How is this rejection reason triggered exactly?

Maarblee-INGMaarblee-ING Posts: 24 ✭✭✭
edited November 2021 in General Discussion

According to the answer to question 8 from the recent AMA in September, the rating for Cultural and Historical significance doesn't appear to affect the final decision for the eligibility of a nomination. This lead many Wayfinders to focus only on the first question during the review process, which appeared to be the most important and perhaps the only significant one to establish whether or not a Wayspot should have been approved in the first place. Assigning a 1* rating to the question "Should this be a Wayspot?" would in fact bring up a list of possible rejection reasons, and more often than not this would align with the original intention of the reviewers on the actual eligibility of the nomination. This meant that any candidate could only be judged either as perfectly valid or horribly disgraceful, with no other option in between, otherwise each review would only count as a potential agreement which you had missed out on.

However, during the past few months and especially now that an official rejections list has been made available on the nomination page, a lot of people from our local communities have reportedly noticed a particularly incoherent behaviour regarding the approval of several of their nominations, which would appear to be different from the process higlighted in the earlier paragraph. Take a look at this rejection reason, for example:

Now, if you excuse the language for the email and focus on its structure, you can notice that the reported reason for the rejection of this nomination is the following: "La proposta non sembra avere un'importanza storica o culturale", which corresponds to saying that the nomination has been deemed as historically and cultural insignificant. This hasn't been the first time that someone has received a similar e-mail, but the most interesting aspect about this is that the reported reason is not one of the options that you can choose from while proceeding towards the overall rejection of the candidate. In fact, the only parameter related to this aspect in the whole review page is only the 5-star evaluation that comes later on in the page.

Continuing our curios analysis of this issue, we've noticed that the only ineligibility criteria displayed on the review page was not one of the options we're accustomed to, but rather this weirdly formatted string of text, which is obviously referring to a variable without an explicative description attached to it. Scrolling throughout multiple lists of previously rejected nominations, we've been able to identify the following variables:

  • reject.reason.opr_cultural.short
  • reject.reason.opr_uniqueness.short
  • reject.reason.opr_safety.short
  • reject.reason.opr_location.short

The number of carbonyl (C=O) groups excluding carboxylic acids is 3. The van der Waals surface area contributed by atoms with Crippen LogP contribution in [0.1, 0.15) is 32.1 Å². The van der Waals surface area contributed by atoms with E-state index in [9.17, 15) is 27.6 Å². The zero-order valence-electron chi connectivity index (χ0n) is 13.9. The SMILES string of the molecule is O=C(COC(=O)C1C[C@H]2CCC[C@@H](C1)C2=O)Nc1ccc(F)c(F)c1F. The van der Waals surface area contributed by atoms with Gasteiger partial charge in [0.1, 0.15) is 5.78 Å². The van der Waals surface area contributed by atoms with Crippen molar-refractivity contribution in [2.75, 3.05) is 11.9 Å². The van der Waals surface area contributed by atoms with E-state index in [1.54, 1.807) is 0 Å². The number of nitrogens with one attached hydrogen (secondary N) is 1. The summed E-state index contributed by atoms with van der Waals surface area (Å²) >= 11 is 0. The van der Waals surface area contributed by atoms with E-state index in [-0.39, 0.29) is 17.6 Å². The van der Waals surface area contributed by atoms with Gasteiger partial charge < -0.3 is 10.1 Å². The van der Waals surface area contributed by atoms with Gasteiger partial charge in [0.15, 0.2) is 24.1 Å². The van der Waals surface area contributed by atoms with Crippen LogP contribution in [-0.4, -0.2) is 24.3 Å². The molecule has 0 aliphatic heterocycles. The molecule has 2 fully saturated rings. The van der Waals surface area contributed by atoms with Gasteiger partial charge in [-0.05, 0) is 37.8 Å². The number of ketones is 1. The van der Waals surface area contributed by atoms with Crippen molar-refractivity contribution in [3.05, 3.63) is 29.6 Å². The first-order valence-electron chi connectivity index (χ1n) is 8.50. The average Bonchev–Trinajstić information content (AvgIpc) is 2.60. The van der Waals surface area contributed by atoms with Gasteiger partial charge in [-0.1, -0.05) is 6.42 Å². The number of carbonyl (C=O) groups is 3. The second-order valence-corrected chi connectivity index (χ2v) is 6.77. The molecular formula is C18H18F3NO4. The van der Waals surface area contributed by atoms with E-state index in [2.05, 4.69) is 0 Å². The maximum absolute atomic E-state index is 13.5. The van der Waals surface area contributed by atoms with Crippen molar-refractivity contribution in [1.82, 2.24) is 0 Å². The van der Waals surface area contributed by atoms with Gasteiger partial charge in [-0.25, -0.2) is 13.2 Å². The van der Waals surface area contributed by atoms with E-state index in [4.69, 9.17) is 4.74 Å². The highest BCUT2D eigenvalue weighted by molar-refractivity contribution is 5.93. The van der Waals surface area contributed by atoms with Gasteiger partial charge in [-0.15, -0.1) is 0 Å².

• reject.reason.not_found.short
  • reject.reason.description.short
  • reject.reason.animals.short (???)

Although it would honestly be the most responsible way to handle it and the one that would make the most intuitive sense, this evidence would point towards the importance of other parameters throughout the review process which is not how the system has been officially disclosed to work, at least according to the recently published information. And at this point I'd like to ask: so, which of the two interpretations should we as reviewers attain to?

If I can suggest a personal interpretation on the matter, it doesn't really make sense to split each review into this categorical and systemic process. The historical significance of a nomination is obviously an extremely important parameter for establishing when a nomination should be approved, but as soon as you come across something like a playground, this category would be the first one to fall flat, and as such it would be unfair to reject the whole candidate because of it. In a similar fashion, I was wondering what the purpose was for the evalutaion of pedestrian accessibility as a separate 1* to 5* question, as there would be no instance where a reviewer should decide to accept an inaccessible nomination, assigning 5 stars to everything except for this one category: as a matter of fact, the lack of pedestrian access towards a Wayspot is enough of a reason to render the whole submission invalid, as demonstrated by the fact that this option is among the ones you can choose if you give 1* overall. In conclusion, I understand that multiple times in the past, Niantic has mentioned about their intention to move away from this kind of question-based system, but in the meantime it always feels disappointing to see how poor decisions like these are affecting the nomination experience for a lot of people.

Post edited by Maarblee-ING on

Comments

  • Oh man, it's HILARIOUS to see Niantic reps not KNOWING how their own system works. Not even clear cut evidence is enough for them.